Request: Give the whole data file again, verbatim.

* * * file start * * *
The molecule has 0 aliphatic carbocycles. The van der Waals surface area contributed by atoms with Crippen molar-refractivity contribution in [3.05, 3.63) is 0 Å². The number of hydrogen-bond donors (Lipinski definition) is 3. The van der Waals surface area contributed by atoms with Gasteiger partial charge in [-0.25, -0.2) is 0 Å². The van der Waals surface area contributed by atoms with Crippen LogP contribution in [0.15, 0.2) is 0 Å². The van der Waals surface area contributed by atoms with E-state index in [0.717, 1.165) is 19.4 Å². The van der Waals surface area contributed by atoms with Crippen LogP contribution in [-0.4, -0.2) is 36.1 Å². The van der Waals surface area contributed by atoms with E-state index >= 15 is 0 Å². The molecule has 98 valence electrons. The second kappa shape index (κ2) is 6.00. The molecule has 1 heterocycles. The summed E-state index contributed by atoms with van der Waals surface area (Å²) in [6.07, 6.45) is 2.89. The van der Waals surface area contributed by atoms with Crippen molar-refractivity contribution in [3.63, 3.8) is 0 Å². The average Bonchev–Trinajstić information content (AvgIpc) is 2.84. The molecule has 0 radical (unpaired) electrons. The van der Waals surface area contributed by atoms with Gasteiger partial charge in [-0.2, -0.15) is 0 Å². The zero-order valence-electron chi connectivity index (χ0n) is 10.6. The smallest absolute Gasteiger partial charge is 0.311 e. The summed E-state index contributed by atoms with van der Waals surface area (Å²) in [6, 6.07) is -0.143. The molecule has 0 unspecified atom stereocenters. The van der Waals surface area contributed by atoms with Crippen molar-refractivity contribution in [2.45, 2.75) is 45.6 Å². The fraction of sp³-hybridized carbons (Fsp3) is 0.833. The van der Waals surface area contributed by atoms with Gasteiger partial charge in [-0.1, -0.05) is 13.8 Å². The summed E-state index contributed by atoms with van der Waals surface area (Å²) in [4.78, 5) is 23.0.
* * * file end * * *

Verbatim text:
The molecule has 0 aliphatic carbocycles. The van der Waals surface area contributed by atoms with Crippen molar-refractivity contribution in [3.05, 3.63) is 0 Å². The number of hydrogen-bond donors (Lipinski definition) is 3. The van der Waals surface area contributed by atoms with Gasteiger partial charge in [-0.25, -0.2) is 0 Å². The van der Waals surface area contributed by atoms with Crippen LogP contribution in [0.15, 0.2) is 0 Å². The van der Waals surface area contributed by atoms with E-state index in [0.717, 1.165) is 19.4 Å². The van der Waals surface area contributed by atoms with Crippen LogP contribution in [-0.4, -0.2) is 36.1 Å². The van der Waals surface area contributed by atoms with E-state index >= 15 is 0 Å². The molecule has 98 valence electrons. The second kappa shape index (κ2) is 6.00. The molecule has 1 heterocycles. The summed E-state index contributed by atoms with van der Waals surface area (Å²) in [6.07, 6.45) is 2.89. The van der Waals surface area contributed by atoms with Crippen molar-refractivity contribution in [3.63, 3.8) is 0 Å². The average Bonchev–Trinajstić information content (AvgIpc) is 2.84. The molecule has 0 radical (unpaired) electrons. The van der Waals surface area contributed by atoms with Gasteiger partial charge in [-0.2, -0.15) is 0 Å². The zero-order valence-electron chi connectivity index (χ0n) is 10.6. The smallest absolute Gasteiger partial charge is 0.311 e. The summed E-state index contributed by atoms with van der Waals surface area (Å²) in [6, 6.07) is -0.143. The molecule has 0 unspecified atom stereocenters. The van der Waals surface area contributed by atoms with Crippen molar-refractivity contribution in [2.45, 2.75) is 45.6 Å². The fraction of sp³-hybridized carbons (Fsp3) is 0.833. The van der Waals surface area contributed by atoms with Gasteiger partial charge in [-0.1, -0.05) is 13.8 Å². The summed E-state index contributed by atoms with van der Waals surface area (Å²) in [4.78, 5) is 23.0.